President Mary McAleese, who opened the new offices in Dublin’s Liberties yesterday, said it was a “landmark day” for both members and supporters of the society.
The day was more than tinged with sadness, however, because of lives lost and damaged by infected blood products used to treat people with haemophilia between the mid-1970s and 1991.
Infected blood products were responsible for infecting 106 haemophiliacs with HIV and 220 with hepatitis C. There have been 91 deaths.
The society plans to have a permanent memorial to the people who have died in their new offices.
President McAleese said those who had died would also be honoured by those who worked in the new headquarters.
“It is through the work carried out here that a much better future will be crafted for our citizens with haemophilia and related bleeding disorders,” she said.
The society plays an important role in shaping haemophilia treatment policy and has a direct involvement in the selection of medications for haemophilia.
The society's chief executive Brian O’Mahony said it was crucial that the society had its own headquarters because of the broad range of services it provides, not only to people with haemophilia but to carriers of the disease and those with other blood clotting disorders.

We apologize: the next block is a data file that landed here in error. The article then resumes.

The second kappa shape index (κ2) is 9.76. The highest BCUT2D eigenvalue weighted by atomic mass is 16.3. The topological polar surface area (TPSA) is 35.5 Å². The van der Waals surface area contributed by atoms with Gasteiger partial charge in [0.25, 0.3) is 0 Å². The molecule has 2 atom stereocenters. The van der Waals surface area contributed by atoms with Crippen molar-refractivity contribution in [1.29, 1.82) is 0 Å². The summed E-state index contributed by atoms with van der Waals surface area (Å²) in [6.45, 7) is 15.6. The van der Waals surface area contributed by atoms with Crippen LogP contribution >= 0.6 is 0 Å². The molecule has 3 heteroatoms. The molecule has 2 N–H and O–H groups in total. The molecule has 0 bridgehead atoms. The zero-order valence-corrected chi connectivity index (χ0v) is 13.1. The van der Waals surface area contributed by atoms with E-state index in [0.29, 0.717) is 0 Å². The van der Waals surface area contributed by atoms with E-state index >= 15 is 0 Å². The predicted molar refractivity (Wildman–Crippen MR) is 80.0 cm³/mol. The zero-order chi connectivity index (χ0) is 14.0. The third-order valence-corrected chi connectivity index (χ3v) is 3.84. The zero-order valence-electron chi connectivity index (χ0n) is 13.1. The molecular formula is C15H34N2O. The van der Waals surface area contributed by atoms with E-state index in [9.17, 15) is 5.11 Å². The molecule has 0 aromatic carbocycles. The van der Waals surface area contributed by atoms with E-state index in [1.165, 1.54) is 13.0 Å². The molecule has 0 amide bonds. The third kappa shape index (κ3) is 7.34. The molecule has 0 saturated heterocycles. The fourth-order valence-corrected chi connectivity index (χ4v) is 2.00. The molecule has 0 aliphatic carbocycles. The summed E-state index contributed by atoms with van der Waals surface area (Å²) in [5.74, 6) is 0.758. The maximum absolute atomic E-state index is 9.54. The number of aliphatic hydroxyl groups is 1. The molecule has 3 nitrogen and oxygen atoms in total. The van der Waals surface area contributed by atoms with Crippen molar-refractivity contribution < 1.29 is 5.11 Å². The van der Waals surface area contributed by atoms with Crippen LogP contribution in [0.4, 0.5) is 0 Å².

“Since I have been involved in the early 1980s we have moved a number of times. At one stage, we were operating from people’s houses and small shared offices. We never actually owned our offices so this is a big step for us,” said Mr O’Mahony.
He pointed out that since 1991 no haemophiliac had been infected with either HIV or hepatitis C as a result of receiving an infected blood products.
“For the past 10 years we have been primarily using recombinant products that are not based on human blood or plasma,” he said.
He said there was great relief among the haemophilia community that the products now being used are much safer than what was available in the past.
The last haemophiliac to be infected with HIV was in 1986.
Two years ago the National Haemophilia Council (NHC) urged haemophiliacs who might have received HIV or hepatitis C before 1992 to come forward to be tested for the viruses.
Mr O’Mahony said one person who had contracted hepatitis C prior to 1991, but had not been diagnosed or identified, came forward.
There are about 450 people with haemophilia in Ireland and more than a 180 regularly attend the society’s annual meetings.
The society also has a very active children’s and teenagers’ programme for up to 100 of its younger members.